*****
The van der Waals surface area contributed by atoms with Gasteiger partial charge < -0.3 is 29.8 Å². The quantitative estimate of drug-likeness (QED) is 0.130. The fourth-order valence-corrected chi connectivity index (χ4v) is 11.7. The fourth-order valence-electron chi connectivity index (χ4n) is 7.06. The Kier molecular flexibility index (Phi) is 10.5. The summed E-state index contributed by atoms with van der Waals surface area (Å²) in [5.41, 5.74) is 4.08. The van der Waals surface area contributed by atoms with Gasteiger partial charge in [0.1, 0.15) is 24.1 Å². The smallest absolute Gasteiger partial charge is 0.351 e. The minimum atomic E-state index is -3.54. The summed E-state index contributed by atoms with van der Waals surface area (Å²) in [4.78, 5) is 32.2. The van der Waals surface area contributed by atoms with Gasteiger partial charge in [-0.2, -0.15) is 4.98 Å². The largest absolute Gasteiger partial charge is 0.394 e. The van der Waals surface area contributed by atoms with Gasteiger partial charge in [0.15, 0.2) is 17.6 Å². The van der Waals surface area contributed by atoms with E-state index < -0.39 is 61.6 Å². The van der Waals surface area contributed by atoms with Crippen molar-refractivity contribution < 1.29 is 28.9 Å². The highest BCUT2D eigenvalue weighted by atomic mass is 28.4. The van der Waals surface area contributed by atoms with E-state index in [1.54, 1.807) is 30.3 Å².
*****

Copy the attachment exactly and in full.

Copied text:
The van der Waals surface area contributed by atoms with Gasteiger partial charge < -0.3 is 29.8 Å². The quantitative estimate of drug-likeness (QED) is 0.130. The fourth-order valence-corrected chi connectivity index (χ4v) is 11.7. The fourth-order valence-electron chi connectivity index (χ4n) is 7.06. The Kier molecular flexibility index (Phi) is 10.5. The summed E-state index contributed by atoms with van der Waals surface area (Å²) in [5.41, 5.74) is 4.08. The van der Waals surface area contributed by atoms with Gasteiger partial charge in [0.1, 0.15) is 24.1 Å². The smallest absolute Gasteiger partial charge is 0.351 e. The minimum atomic E-state index is -3.54. The summed E-state index contributed by atoms with van der Waals surface area (Å²) in [4.78, 5) is 32.2. The van der Waals surface area contributed by atoms with Gasteiger partial charge in [-0.2, -0.15) is 4.98 Å². The largest absolute Gasteiger partial charge is 0.394 e. The van der Waals surface area contributed by atoms with Gasteiger partial charge in [0.15, 0.2) is 17.6 Å². The van der Waals surface area contributed by atoms with E-state index < -0.39 is 61.6 Å². The van der Waals surface area contributed by atoms with Crippen molar-refractivity contribution < 1.29 is 28.9 Å². The highest BCUT2D eigenvalue weighted by atomic mass is 28.4. The van der Waals surface area contributed by atoms with E-state index in [1.54, 1.807) is 30.3 Å².